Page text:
What is it?
Last year, we ran a Design Thesis studio for final year students in the Masters of Architecture degree at the University of Melbourne. The studio was entitled Ubi Consistam and the Venice Biennale. A synopsis of the studio is as follows:
Ubi consistam comes from the Latin phrase, Da ubi consistam, et terram movebo, meaning, Give me a place to stand and I will move the earth. Ubi consistam is the place to stand firm, the one place in the world that a person belongs. The Venice Biennale is an international festival that takes place in Venice’s Giardini, Italy, alternating each year between art and architecture. It has recently been announced that the Australia pavilion, designed by Philip Cox in 1988, is to be replaced with a new design (a previous post discusses this in more detail, here).
This studio was a timely investigation into the relationship between place and identity. How can a country as complex as contemporary Australia, with its diverse climates, cultures, peoples and histories, be represented by a single building on foreign soil?
Rather than a one-size-fits-all pavilion, the studio proposed an alternative approach that empowered the students to interpret this identity through the lens of their own backgrounds, upbringing and experiences. Research into the Australian identity and students’ own Ubi consista informed highly detailed design outcomes that function successfully as an exhibition space as well as contribute a uniquely Australian voice to the Venice Biennale.
We have recently loaded this synopsis onto the Mihaly Slocombe website and are in the process of uploading a selection of the best projects that arose from the studio.
What did we learn?
This was our first design studio as its leaders rather than its participants. We fervently hope that it will not be our last. We found ourselves challenged by new lessons that arose inevitably from spending a semester with 17 students each applying their unique passion, creativity and intelligence to our brief.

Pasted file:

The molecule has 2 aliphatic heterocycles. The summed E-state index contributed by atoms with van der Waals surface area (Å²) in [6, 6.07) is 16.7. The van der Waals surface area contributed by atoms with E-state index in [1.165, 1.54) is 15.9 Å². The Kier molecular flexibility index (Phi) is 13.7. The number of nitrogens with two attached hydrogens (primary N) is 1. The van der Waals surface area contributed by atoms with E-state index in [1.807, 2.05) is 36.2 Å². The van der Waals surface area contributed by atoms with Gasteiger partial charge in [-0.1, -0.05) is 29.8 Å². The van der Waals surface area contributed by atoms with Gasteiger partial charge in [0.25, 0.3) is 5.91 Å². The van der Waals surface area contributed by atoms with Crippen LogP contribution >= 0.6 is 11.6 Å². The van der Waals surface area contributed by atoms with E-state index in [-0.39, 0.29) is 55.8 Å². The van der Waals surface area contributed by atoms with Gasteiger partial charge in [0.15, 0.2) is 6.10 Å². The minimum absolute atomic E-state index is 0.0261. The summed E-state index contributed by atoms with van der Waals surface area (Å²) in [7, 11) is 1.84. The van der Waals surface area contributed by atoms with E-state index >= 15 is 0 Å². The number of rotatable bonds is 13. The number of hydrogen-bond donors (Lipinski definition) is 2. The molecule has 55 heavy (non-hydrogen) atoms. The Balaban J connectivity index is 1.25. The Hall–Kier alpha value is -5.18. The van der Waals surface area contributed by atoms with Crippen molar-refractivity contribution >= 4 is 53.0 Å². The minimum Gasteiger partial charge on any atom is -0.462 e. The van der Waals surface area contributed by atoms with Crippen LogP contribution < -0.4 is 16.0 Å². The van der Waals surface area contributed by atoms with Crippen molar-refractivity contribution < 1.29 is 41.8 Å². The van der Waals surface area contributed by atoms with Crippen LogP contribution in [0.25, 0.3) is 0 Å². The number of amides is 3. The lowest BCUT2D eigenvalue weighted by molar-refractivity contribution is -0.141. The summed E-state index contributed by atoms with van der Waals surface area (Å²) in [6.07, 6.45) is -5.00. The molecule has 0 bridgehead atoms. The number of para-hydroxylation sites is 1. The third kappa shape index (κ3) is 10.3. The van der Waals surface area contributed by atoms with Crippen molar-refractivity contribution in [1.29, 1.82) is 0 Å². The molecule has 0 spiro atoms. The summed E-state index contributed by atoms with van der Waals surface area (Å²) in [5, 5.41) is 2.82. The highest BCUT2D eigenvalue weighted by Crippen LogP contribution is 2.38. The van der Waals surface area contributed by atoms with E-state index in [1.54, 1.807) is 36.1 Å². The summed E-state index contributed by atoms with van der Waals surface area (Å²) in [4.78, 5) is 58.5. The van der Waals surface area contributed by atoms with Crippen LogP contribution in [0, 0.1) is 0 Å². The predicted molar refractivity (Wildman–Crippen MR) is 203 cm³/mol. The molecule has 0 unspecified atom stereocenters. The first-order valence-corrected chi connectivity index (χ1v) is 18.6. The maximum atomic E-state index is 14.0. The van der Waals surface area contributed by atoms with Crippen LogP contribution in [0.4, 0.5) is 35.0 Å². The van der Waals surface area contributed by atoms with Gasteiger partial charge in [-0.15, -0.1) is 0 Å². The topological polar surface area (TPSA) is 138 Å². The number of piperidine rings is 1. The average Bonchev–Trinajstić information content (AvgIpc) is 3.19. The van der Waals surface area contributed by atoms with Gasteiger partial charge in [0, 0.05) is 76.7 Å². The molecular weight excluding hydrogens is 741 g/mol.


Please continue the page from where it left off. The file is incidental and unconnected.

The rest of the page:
We learned that starting with simple exquisse models, crafted by hand, knife and laser, is an ideal way to convey an architectural idea. If an idea can be represented in model format, it can be represented in built form.
We learned that design-based research is a magnificent tool for answering the simple questions that lie at the heart of any design. The best projects were those whose authors committed themselves to this process of research, beginning with questions only and letting the research define the parameters of the outcome.
We learned that discussion and peer review are vital to the positive progression of a project. Just as critical is the unfortunately rare ability to listen to the insights of others and absorb them meaningfully into our work – it takes a truly humble architect to not reject an idea because it is not our own, but accept it because it is good. The best architectural design processes are not linear monologues but open discussions.
We learned that the secret to good architecture is to begin with a small number of excellent ideas and allow them to inform every last detail of the project. In experiencing a building, we should always be able to understand the mind of its architect.
And finally, we learned that spending a great deal of time with students is excellent for one’s health and vitality. The sometimes hard work and heavy responsibility of teaching aside, it is easy to forget in practice why we became architects in the first place. Our students help us remember.